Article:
Etienne Lantier, an unemployed railway worker, is a clever but uneducated young man with a dangerous temper. Forced to take a back-breaking job at Le Voreux mine when he cannot get other work, he discovers that his fellow miners are ill, hungry, and in debt, unable to feed and clothe their families. When conditions in the mining community deteriorate even further, Lantier finds himself leading a strike that could mean starvation or salvation for all.

I have began to venture into this book. So far I love it. Not since Les Misérables does one really gets a gritty look into the hard life of the poor. Think Charles Dickens magnificent way of describing the dirty side of the industrial revolution. So far a great read, a good look into the human spirit.


Let me know if any of these books inspire you or if you have read them lets talk about them!  Don’t forget to tell me about books that you feel I should know about!  Sound off in the comments or send me a PM! Can’t wait to hear!

Until next time, keep writing!

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5 thoughts on “Top 10 books EVERY Aspiring Writer Should Read!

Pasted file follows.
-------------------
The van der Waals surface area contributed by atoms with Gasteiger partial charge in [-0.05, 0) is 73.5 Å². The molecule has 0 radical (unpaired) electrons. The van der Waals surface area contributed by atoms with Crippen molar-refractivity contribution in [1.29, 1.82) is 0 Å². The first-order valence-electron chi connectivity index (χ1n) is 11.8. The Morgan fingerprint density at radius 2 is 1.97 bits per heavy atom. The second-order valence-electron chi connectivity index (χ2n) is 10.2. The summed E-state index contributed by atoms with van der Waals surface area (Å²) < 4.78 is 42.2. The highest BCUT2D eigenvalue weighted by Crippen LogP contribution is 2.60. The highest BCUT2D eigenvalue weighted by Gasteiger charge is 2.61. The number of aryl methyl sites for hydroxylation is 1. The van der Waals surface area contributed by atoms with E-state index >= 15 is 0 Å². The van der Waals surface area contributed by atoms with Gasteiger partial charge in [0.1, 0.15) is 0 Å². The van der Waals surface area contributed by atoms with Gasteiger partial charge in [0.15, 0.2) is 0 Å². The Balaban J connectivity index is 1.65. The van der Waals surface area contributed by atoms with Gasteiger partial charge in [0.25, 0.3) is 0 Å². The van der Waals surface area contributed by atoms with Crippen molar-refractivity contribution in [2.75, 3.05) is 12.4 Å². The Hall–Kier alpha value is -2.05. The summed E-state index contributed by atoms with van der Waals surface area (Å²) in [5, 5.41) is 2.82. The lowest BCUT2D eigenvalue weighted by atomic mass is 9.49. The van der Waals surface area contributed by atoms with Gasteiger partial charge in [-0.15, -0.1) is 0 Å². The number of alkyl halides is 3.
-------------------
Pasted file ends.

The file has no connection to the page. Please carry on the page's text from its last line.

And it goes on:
1. This makes me feel so “un-literary” lol because I’ve never read any of these books, though I’ve of course heard of them. You describe them very well though. Makes me want to check them out.


  2. I’m generally into fantasy, or anything spiritual, mythological, or religious, fiction or non fiction. C.S. Lewis, G.K. Chesterton, Joseph Campbell, and Friedrich Nietzsche are about the only authors I ever read (other than Crichton and Rowling). I tried one of Dickens’ books, but that was in high school so I didn’t put any effort into it. I’m sure I would like it now though.


  3. Chaucer reminds me of my tough ” The Wife of Bath” days!
    Such an excellent list!
    Wish you could also include the modern century writers like Virginia Woolf. I love “Mrs Dalloway” and
    “A Room of One’s Own”